Not for the first time, the annual volume The Best American Essays has honored a couple of alumni magazines. The 2011 edition’s editors, Robert Atwan and Edwidge Danticat, selected Pico Iyer’s “Chapels”  from Portland (you will need to scroll through the PDF to find it on pg. 50) for inclusion in anthology that includes work by Hilton Als, Christopher Hitchens, Charlie LeDuff, and Zadie Smith. Here is the opening paragraph:

Giant figures are talking and strutting and singing on enormous screens above me, and someone is chattering away on the miniscreen in the cab from which I just stepped. Nine people at this street corner are shouting into thin air, wearing wires around their chins and jabbing at screens in their hands. One teenager in Sacramento, I read recently, sent 300,000 text messages in a month—or ten a minute for every minute of her waking day, assuming she was awake sixteen hours a day. There are more cell phones than people on the planet now, almost (ten mobiles for every one at the beginning of the century) Even by the end of the last century, the average human being in a country such as ours saw as many images in a day as a Victorian inhaled in a lifetime.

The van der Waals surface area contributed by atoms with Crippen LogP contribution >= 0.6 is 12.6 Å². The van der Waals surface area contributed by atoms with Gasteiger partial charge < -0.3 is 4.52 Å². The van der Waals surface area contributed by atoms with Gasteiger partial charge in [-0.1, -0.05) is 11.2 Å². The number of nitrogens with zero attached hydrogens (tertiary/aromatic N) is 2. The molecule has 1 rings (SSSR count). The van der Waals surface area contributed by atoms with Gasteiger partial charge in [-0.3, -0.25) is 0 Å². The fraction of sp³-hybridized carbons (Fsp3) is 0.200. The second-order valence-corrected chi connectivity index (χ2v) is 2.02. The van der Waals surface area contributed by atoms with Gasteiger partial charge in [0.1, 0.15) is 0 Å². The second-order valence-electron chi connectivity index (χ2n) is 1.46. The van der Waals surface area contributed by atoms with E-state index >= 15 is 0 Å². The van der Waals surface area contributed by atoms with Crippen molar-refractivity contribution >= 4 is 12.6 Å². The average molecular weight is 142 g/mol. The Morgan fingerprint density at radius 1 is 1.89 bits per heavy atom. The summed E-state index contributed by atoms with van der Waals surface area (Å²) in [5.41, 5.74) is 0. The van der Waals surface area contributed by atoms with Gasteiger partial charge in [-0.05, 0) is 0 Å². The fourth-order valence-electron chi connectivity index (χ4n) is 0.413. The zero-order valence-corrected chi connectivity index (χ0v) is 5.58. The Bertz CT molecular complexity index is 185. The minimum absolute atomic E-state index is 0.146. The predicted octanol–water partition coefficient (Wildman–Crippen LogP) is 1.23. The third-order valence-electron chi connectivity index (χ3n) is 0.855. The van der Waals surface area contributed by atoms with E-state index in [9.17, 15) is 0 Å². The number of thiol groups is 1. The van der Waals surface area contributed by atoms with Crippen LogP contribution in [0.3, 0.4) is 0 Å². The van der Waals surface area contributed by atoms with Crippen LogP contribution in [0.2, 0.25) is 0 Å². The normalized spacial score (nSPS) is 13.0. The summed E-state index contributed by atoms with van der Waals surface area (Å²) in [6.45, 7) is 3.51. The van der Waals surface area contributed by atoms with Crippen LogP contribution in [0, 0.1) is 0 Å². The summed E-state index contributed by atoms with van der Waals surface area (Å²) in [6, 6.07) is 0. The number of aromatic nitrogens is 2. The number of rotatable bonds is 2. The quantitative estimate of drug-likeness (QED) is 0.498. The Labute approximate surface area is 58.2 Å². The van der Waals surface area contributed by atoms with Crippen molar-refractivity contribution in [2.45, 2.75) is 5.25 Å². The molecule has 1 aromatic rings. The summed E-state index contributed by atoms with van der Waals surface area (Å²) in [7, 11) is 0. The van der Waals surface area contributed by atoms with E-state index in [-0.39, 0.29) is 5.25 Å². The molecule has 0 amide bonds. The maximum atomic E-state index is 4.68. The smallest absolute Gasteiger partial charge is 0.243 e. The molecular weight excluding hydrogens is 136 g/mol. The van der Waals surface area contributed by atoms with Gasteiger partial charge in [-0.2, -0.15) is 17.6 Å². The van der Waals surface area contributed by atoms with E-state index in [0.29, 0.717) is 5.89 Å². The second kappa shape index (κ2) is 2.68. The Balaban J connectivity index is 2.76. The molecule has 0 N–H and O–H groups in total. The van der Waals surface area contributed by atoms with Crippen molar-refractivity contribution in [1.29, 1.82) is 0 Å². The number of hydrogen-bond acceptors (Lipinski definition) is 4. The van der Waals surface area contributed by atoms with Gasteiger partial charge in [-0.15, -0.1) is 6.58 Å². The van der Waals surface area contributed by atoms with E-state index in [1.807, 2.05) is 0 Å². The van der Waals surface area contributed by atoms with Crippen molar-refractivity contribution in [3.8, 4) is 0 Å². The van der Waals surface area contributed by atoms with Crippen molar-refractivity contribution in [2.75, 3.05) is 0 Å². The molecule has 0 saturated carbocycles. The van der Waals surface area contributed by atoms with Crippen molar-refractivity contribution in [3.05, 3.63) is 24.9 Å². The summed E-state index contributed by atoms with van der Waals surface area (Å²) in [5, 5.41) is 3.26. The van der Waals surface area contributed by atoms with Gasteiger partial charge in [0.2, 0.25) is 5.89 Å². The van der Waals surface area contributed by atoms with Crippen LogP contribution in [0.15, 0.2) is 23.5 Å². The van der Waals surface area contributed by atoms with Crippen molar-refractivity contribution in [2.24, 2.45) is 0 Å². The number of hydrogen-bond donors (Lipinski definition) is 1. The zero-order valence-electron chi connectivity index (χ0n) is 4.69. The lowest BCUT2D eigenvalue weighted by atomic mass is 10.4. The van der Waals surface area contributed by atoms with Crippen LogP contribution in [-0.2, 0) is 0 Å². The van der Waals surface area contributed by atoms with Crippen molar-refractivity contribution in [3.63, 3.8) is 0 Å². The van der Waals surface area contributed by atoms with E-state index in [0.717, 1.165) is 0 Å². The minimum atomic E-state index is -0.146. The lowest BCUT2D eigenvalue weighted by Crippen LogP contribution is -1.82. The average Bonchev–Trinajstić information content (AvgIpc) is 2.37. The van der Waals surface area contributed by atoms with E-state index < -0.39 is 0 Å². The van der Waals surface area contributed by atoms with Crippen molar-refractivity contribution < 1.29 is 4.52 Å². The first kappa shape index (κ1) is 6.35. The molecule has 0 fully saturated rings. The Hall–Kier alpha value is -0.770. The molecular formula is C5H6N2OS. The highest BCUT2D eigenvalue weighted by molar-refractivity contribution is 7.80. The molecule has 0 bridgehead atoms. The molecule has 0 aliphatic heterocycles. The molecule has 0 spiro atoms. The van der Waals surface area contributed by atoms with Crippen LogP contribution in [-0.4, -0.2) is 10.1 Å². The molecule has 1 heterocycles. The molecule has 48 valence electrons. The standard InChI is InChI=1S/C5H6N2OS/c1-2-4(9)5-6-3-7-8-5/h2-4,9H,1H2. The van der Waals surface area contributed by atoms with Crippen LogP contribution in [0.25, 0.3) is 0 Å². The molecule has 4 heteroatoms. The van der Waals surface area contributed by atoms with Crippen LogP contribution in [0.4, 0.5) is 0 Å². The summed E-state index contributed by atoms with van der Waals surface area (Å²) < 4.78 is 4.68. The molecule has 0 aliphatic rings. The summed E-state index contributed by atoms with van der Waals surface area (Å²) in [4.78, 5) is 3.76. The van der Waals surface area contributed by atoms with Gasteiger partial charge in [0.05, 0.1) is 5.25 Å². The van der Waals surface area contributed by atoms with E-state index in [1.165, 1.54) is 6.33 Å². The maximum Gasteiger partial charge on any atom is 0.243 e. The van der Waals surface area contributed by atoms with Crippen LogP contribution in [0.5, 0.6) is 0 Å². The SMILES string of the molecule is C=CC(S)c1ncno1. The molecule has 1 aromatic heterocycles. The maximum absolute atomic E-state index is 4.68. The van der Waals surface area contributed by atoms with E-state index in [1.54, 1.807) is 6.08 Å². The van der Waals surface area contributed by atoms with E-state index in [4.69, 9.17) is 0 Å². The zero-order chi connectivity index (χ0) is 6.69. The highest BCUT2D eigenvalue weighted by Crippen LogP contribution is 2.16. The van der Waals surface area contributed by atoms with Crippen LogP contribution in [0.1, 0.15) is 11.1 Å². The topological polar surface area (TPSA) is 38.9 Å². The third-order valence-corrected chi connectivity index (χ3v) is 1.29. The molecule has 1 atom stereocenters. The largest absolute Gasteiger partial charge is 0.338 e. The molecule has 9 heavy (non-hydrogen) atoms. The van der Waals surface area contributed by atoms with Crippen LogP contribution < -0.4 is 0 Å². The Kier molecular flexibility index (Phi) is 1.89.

The back pages of each edition of Best American Essays lists other notable essays published in the previous year, a sort of honorable mention. Among the pieces honored were Joseph Epstein’s “The Symphony of a Lifetime,” published by Kerry Temple’s Notre Dame Magazine:

I have taken to saying that my wife and I are at the grandparent stage of life. I don’t before now recall using the metaphor “stage” to describe any other segment or portion of my life. The notion of stages of life has been around for a long while, of course, and doesn’t look to be going away.

Go-o-o-o , Lemmings!” by Brian Doyle, published by The American Scholar: